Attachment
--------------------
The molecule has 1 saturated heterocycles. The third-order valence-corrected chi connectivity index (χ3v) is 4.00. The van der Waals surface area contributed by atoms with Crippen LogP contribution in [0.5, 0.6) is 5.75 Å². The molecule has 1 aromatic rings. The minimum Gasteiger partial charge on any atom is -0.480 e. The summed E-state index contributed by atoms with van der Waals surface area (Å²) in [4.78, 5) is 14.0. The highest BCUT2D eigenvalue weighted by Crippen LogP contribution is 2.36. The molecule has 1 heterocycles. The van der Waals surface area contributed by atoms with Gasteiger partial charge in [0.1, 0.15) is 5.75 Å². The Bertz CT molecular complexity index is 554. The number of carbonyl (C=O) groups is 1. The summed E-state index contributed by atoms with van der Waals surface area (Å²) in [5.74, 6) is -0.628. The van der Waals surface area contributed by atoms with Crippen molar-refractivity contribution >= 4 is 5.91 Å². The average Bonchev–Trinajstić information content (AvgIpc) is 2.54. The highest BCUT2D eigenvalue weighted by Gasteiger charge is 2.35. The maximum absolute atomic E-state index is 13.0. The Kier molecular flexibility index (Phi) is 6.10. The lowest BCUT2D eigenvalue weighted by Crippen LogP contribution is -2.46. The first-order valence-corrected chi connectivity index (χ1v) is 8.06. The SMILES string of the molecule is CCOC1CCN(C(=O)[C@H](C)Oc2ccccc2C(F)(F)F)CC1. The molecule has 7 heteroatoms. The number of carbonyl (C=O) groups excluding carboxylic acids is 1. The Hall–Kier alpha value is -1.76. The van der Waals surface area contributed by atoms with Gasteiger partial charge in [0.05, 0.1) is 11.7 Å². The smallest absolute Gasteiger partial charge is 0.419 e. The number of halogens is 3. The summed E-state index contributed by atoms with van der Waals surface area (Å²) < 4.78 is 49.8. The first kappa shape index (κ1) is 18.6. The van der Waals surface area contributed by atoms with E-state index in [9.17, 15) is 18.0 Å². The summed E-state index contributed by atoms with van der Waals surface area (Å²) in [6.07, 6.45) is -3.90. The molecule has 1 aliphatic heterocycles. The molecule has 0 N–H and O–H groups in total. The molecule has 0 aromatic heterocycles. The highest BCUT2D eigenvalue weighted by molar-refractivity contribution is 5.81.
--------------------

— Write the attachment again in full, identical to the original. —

The molecule has 1 saturated heterocycles. The third-order valence-corrected chi connectivity index (χ3v) is 4.00. The van der Waals surface area contributed by atoms with Crippen LogP contribution in [0.5, 0.6) is 5.75 Å². The molecule has 1 aromatic rings. The minimum Gasteiger partial charge on any atom is -0.480 e. The summed E-state index contributed by atoms with van der Waals surface area (Å²) in [4.78, 5) is 14.0. The highest BCUT2D eigenvalue weighted by Crippen LogP contribution is 2.36. The molecule has 1 heterocycles. The van der Waals surface area contributed by atoms with Gasteiger partial charge in [0.1, 0.15) is 5.75 Å². The Bertz CT molecular complexity index is 554. The number of carbonyl (C=O) groups is 1. The summed E-state index contributed by atoms with van der Waals surface area (Å²) in [5.74, 6) is -0.628. The van der Waals surface area contributed by atoms with Crippen molar-refractivity contribution >= 4 is 5.91 Å². The average Bonchev–Trinajstić information content (AvgIpc) is 2.54. The highest BCUT2D eigenvalue weighted by Gasteiger charge is 2.35. The maximum absolute atomic E-state index is 13.0. The Kier molecular flexibility index (Phi) is 6.10. The lowest BCUT2D eigenvalue weighted by Crippen LogP contribution is -2.46. The first-order valence-corrected chi connectivity index (χ1v) is 8.06. The SMILES string of the molecule is CCOC1CCN(C(=O)[C@H](C)Oc2ccccc2C(F)(F)F)CC1. The molecule has 7 heteroatoms. The number of carbonyl (C=O) groups excluding carboxylic acids is 1. The Hall–Kier alpha value is -1.76. The van der Waals surface area contributed by atoms with Gasteiger partial charge in [0.05, 0.1) is 11.7 Å². The smallest absolute Gasteiger partial charge is 0.419 e. The number of halogens is 3. The summed E-state index contributed by atoms with van der Waals surface area (Å²) < 4.78 is 49.8. The first kappa shape index (κ1) is 18.6. The van der Waals surface area contributed by atoms with E-state index in [9.17, 15) is 18.0 Å². The summed E-state index contributed by atoms with van der Waals surface area (Å²) in [6.07, 6.45) is -3.90. The molecule has 1 aliphatic heterocycles. The molecule has 0 N–H and O–H groups in total. The molecule has 0 aromatic heterocycles. The highest BCUT2D eigenvalue weighted by molar-refractivity contribution is 5.81.